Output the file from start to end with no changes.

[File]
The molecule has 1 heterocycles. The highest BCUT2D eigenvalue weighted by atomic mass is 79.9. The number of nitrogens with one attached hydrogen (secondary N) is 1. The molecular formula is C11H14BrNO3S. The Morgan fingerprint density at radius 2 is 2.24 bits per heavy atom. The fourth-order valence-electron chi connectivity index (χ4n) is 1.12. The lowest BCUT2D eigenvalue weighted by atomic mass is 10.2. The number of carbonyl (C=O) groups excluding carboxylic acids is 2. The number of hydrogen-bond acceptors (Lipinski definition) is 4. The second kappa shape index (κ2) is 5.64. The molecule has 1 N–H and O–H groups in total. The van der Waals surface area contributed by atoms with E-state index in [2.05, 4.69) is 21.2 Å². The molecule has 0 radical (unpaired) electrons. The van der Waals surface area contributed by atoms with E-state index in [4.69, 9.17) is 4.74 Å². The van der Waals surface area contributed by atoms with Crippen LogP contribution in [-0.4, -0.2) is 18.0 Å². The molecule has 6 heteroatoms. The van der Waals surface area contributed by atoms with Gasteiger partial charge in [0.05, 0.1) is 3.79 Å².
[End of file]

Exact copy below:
The molecule has 1 heterocycles. The highest BCUT2D eigenvalue weighted by atomic mass is 79.9. The number of nitrogens with one attached hydrogen (secondary N) is 1. The molecular formula is C11H14BrNO3S. The Morgan fingerprint density at radius 2 is 2.24 bits per heavy atom. The fourth-order valence-electron chi connectivity index (χ4n) is 1.12. The lowest BCUT2D eigenvalue weighted by atomic mass is 10.2. The number of carbonyl (C=O) groups excluding carboxylic acids is 2. The number of hydrogen-bond acceptors (Lipinski definition) is 4. The second kappa shape index (κ2) is 5.64. The molecule has 1 N–H and O–H groups in total. The van der Waals surface area contributed by atoms with E-state index in [2.05, 4.69) is 21.2 Å². The molecule has 0 radical (unpaired) electrons. The van der Waals surface area contributed by atoms with E-state index in [4.69, 9.17) is 4.74 Å². The van der Waals surface area contributed by atoms with Crippen LogP contribution in [-0.4, -0.2) is 18.0 Å². The molecule has 6 heteroatoms. The van der Waals surface area contributed by atoms with Gasteiger partial charge in [0.05, 0.1) is 3.79 Å².